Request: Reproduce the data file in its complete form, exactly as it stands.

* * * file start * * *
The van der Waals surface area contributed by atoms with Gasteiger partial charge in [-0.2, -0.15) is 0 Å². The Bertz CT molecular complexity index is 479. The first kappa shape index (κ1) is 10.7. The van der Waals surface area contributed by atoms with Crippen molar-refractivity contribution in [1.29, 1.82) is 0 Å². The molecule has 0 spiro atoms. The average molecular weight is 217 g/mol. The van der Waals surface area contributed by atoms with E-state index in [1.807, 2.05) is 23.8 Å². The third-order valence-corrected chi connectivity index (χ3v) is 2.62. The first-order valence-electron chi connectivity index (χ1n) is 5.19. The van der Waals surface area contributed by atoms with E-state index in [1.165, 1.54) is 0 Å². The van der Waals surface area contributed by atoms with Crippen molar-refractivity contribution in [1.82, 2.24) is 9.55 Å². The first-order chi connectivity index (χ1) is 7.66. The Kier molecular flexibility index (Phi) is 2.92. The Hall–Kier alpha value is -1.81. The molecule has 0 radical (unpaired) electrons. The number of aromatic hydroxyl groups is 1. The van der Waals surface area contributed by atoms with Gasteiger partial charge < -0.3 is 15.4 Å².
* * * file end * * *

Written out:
The van der Waals surface area contributed by atoms with Gasteiger partial charge in [-0.2, -0.15) is 0 Å². The Bertz CT molecular complexity index is 479. The first kappa shape index (κ1) is 10.7. The van der Waals surface area contributed by atoms with Crippen molar-refractivity contribution in [1.29, 1.82) is 0 Å². The molecule has 0 spiro atoms. The average molecular weight is 217 g/mol. The van der Waals surface area contributed by atoms with E-state index in [1.807, 2.05) is 23.8 Å². The third-order valence-corrected chi connectivity index (χ3v) is 2.62. The first-order valence-electron chi connectivity index (χ1n) is 5.19. The van der Waals surface area contributed by atoms with E-state index in [1.165, 1.54) is 0 Å². The van der Waals surface area contributed by atoms with Crippen molar-refractivity contribution in [1.82, 2.24) is 9.55 Å². The first-order chi connectivity index (χ1) is 7.66. The Kier molecular flexibility index (Phi) is 2.92. The Hall–Kier alpha value is -1.81. The molecule has 0 radical (unpaired) electrons. The number of aromatic hydroxyl groups is 1. The van der Waals surface area contributed by atoms with Gasteiger partial charge < -0.3 is 15.4 Å².